The longshot bias is an observed phenomenon in sports betting where on average bettors tend to overvalue (undervalue) “long shots” and undervalue (overvalue) the favorites. It has been studied extensively in betting markets such as horse racing, American football, ice hockey and soccer. The most plausible explanation is provided by behavior finance which studies the betting patterns of several types of bettors: informed, uninformed, amateur, professional using advanced models such as utility function theory. The tennis market, however, attracted much less attention, and very little research was conducted in this area.
Unlike other sports, the tennis market presents some particularities, mostly:
- The cost of becoming an “informed” bettor is relatively low. Hence there is no uninformed, “fun” bettor who just enjoys an outing at the courts as they often do in horse racing,
- Insider information is less valuable because almost everything (e.g. players’ injuries) is visible and disseminated quickly to the public,
- Unlike team sports, tennis does not have a large number of fan clubs with permanent and fervent allegiance. Therefore the prices (odds) are less likely to be distorted by supporters’ sentiment,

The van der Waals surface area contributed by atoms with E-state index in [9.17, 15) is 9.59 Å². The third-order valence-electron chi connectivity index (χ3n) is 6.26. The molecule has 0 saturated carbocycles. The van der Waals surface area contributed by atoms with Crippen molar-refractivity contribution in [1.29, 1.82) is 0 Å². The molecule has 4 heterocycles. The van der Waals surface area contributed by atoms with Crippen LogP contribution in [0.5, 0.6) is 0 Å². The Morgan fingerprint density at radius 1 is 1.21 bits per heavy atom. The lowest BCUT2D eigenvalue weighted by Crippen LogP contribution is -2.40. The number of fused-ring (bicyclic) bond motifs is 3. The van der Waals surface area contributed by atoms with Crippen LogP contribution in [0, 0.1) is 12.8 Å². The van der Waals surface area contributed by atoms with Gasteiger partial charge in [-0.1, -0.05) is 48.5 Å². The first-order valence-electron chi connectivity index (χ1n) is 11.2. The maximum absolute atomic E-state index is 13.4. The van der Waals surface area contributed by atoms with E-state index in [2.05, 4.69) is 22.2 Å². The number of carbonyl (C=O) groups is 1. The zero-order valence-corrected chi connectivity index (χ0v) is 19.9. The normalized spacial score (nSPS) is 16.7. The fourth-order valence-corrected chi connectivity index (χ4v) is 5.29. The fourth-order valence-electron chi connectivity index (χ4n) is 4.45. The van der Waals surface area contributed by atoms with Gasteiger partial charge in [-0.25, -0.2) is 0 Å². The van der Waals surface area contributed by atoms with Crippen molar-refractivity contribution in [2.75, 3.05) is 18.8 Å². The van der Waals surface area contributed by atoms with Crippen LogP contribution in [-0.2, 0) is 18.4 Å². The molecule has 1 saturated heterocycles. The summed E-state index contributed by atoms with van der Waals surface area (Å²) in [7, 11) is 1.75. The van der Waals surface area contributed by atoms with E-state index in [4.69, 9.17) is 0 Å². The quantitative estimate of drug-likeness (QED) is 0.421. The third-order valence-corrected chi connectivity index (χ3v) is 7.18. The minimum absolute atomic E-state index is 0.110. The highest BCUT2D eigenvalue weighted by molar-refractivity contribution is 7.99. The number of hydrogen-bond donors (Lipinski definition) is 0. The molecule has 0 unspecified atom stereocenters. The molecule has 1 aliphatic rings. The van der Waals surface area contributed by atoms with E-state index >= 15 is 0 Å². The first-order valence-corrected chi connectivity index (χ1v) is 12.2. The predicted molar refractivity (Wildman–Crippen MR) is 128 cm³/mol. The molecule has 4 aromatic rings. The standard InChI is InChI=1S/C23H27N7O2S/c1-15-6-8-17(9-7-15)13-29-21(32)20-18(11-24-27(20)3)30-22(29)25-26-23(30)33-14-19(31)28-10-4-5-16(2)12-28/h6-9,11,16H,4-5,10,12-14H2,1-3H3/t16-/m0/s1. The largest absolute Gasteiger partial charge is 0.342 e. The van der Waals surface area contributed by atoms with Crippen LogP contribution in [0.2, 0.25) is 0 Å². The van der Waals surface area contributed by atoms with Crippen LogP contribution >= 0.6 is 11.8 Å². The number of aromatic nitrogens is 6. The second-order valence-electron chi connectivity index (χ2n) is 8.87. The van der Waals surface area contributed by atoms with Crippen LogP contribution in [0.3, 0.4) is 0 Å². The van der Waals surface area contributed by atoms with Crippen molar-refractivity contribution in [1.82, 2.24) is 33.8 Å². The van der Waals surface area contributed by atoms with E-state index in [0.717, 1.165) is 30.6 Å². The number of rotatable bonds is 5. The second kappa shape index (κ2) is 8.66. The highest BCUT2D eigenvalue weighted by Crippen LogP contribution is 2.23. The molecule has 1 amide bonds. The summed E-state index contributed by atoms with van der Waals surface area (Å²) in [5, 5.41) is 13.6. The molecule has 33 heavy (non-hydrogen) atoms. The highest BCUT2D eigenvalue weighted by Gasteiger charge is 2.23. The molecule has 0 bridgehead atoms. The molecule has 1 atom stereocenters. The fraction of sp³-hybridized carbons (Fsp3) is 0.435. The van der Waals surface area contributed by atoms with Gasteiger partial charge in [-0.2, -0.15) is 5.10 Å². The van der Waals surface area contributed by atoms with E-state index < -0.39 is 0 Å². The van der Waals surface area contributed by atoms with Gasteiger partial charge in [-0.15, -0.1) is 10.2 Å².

- The transaction cost is low.
Among noteworthy articles, the one published by D. Forest and I. McHale, entitled “Longshot bias, insight from the betting on men’s professional tennis”, presented interesting results regarding the longshot bias in the tennis market. Using publicly available data, the authors tabulated returns of strategies that bet on favorites and underdogs from January 2001 to April 2004. They demonstrated that:
- Betting on underdogs yielded statistically significant losses,
- Betting on favorites was break-even in 2001 and made positive returns in 2002-04.
From their results, it was concluded that men’s tennis market is weak form inefficient, and a positive longshot bias exists. Therefore good values are found by betting on strong favorites. Bettors should use this result in developing their strategies.